Mesa supports GLSL

I just noticed that GLSL was added

Yep, and it works quite well too. Although there’s not preprocessor yet.

im curious, define well?
how fast does it do a reasonable fragment shader at say 512x512 on what cpu

I’d guess “works quite well” means “functionally correct” rather than “fast”.

i’ld dont know, i believe the major slowdowns will occur with texture sampling. the rest of the shader stuff should run reasonably well, im thinking conditionals + math stuff. obviously its not gonna be fast as specialized hardware (graphicscards) but i wouldnt be surprised at ~10fps@512x512
yes i know the figures are quantitive or qualitive or some other ive-ism but from my testing normal gl at 512x512 with mesa (with textures) on a 2ghz u should see about 15-20fps drawing reasonable stuff.
i guess my question is does it run reasonably well ie by enabling glsl fps doesnt suddenly drop to like 0.01fps ie useless

Conditionals? Think P4 and it’s (too-many)-stage pipeline. Think stall.

Think dot3, something a GPU does in … 1/16th of a pixel, for 1600x1200x75Hz?

Depending on program and GPU compared to, it (the GLSL code) may very well run at even 1/10th of the speed of a dedicated GPU. It may also run at 1/500th of the speed, or worse.

Still, even if it turns out to run at 1/1000th of the speed of dedicated GPU, I welcome it, hoping it will become a reliable baseline for functionality and correctness.

You can beat a dead horse, but you can’t beat the power of a correct reference implementation. :slight_smile:

I take it you mean 1/16th of a clock and then for 16 parallel fragment pipeline implementations, and of course you have fewer clocks on a GPU.

This is a great achivement for Mesa and is extremely welcome. If it compiles to anything native (and/or vector) I’d be surprised and impressed. That it’s there at all is just awesome no matter how it’s done, it’s not about performance although the more the merrier. Congratulations!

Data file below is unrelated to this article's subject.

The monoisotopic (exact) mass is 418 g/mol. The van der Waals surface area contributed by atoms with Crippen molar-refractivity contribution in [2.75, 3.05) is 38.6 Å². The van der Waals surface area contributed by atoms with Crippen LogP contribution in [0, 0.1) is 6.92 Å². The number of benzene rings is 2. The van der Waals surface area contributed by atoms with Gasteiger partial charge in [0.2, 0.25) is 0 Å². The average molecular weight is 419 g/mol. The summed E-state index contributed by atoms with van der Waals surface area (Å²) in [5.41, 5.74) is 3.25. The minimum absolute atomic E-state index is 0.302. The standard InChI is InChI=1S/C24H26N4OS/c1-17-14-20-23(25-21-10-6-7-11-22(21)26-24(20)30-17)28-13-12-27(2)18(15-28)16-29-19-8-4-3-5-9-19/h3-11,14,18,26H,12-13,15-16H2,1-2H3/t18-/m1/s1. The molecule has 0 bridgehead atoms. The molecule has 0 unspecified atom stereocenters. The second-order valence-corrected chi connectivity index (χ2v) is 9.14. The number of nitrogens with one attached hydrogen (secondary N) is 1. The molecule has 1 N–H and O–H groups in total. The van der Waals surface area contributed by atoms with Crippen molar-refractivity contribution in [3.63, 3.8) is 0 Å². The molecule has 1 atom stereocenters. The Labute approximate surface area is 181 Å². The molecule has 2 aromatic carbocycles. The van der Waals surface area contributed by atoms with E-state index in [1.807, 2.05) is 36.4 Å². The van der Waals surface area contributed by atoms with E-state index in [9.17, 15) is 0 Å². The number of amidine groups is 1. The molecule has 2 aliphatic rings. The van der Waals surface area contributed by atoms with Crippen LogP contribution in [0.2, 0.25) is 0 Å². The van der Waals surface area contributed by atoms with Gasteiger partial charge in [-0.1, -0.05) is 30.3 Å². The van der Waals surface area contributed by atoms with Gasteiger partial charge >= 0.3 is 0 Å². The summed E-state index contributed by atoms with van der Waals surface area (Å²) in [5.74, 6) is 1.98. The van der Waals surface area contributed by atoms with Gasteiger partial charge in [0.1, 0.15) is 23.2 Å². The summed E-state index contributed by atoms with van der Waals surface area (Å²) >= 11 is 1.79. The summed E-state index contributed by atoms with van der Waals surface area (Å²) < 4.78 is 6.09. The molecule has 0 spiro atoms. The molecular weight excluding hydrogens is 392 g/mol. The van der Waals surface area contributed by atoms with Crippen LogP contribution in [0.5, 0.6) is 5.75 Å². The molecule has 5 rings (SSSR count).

This is awesome news. It makes me want to do another build using Mesa again. I did it a while ago when I was using assembly shaders, but haven’t since I’ve converted my engine over to use GLSL. However, I may just give this a try in the near future. Anyways, a reference implementation is always welcome, and it being an open source one really can give a lot of room for experimentation. This is great for OpenGL IMO.

Kevin B

warning the glsl supported is not the core opengl2.0 version, but instead the extension version (which underwent a bit of a rewrite when it was incorperated into gl core) i expect mesa2.6 will include that.
im not knocking it mind, i think its a wonderful achievement + i assume runs reasonably fast as well (though i cant verify this yet)

Conditionals? Think P4 and it’s (too-many)-stage pipeline. Think stall.

graphics coders dont have p4s though do they? gffx (which i have) no conditionals

Think dot3, something a GPU does in … 1/16th of a pixel, for 1600x1200x75Hz?

yes im aware on the cpu its gonna be at least a couple of orders of magnitude slower (thats why i mentioned a small window of 512x512, from my testing at such a res my athlon64 2.0ghz runs a mesa typical simplistic textured gl app at ~20fps, contrast this with the software gl implementation of ms windows which manages less than 1fps for the same app )

Sweet Jesus! Is there anything Brian Paul can’t do? I’m beginning to have my doubts.

Sometimes I miss my old (cheesy) software renderer, though more often than not I really don’t. But I remember dancing in the streets when I finally reached 10+ fps with perspective correct texture mapping (on an old 486DX2), and that was after finally having the good sense to borrow Chris Hecker’s code. Wow, those were the salad days…

Nice work!